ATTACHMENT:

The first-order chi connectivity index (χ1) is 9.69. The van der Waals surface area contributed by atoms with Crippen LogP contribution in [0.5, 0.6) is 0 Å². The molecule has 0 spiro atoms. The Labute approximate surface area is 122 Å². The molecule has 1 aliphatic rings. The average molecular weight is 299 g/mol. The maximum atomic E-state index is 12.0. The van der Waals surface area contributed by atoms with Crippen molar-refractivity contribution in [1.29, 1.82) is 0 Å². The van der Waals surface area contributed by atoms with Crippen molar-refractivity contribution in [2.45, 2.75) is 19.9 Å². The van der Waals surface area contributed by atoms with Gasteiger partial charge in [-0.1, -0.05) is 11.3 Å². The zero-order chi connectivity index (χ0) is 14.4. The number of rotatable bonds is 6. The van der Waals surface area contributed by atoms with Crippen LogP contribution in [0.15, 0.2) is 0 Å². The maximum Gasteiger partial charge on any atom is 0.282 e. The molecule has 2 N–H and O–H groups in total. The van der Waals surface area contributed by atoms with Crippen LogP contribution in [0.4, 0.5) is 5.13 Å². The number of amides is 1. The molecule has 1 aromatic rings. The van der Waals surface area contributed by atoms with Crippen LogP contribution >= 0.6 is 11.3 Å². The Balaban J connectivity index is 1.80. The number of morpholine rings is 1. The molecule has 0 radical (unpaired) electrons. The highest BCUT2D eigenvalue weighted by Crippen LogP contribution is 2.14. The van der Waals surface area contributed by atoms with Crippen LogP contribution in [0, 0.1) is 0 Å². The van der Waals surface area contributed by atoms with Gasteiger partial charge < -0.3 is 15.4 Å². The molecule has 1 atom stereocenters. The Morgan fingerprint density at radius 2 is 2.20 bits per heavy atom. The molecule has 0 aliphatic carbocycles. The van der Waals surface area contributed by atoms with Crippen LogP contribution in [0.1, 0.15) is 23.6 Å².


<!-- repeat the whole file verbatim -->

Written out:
The first-order chi connectivity index (χ1) is 9.69. The van der Waals surface area contributed by atoms with Crippen LogP contribution in [0.5, 0.6) is 0 Å². The molecule has 0 spiro atoms. The Labute approximate surface area is 122 Å². The molecule has 1 aliphatic rings. The average molecular weight is 299 g/mol. The maximum atomic E-state index is 12.0. The van der Waals surface area contributed by atoms with Crippen molar-refractivity contribution in [1.29, 1.82) is 0 Å². The van der Waals surface area contributed by atoms with Crippen molar-refractivity contribution in [2.45, 2.75) is 19.9 Å². The van der Waals surface area contributed by atoms with Gasteiger partial charge in [-0.1, -0.05) is 11.3 Å². The zero-order chi connectivity index (χ0) is 14.4. The number of rotatable bonds is 6. The van der Waals surface area contributed by atoms with Crippen LogP contribution in [0.15, 0.2) is 0 Å². The maximum Gasteiger partial charge on any atom is 0.282 e. The molecule has 2 N–H and O–H groups in total. The van der Waals surface area contributed by atoms with Crippen LogP contribution in [0.4, 0.5) is 5.13 Å². The number of amides is 1. The molecule has 1 aromatic rings. The van der Waals surface area contributed by atoms with Crippen LogP contribution >= 0.6 is 11.3 Å². The Balaban J connectivity index is 1.80. The number of morpholine rings is 1. The molecule has 0 radical (unpaired) electrons. The highest BCUT2D eigenvalue weighted by Crippen LogP contribution is 2.14. The van der Waals surface area contributed by atoms with Crippen LogP contribution in [0, 0.1) is 0 Å². The van der Waals surface area contributed by atoms with Gasteiger partial charge < -0.3 is 15.4 Å². The molecule has 1 atom stereocenters. The Morgan fingerprint density at radius 2 is 2.20 bits per heavy atom. The molecule has 0 aliphatic carbocycles. The van der Waals surface area contributed by atoms with Crippen LogP contribution in [0.1, 0.15) is 23.6 Å².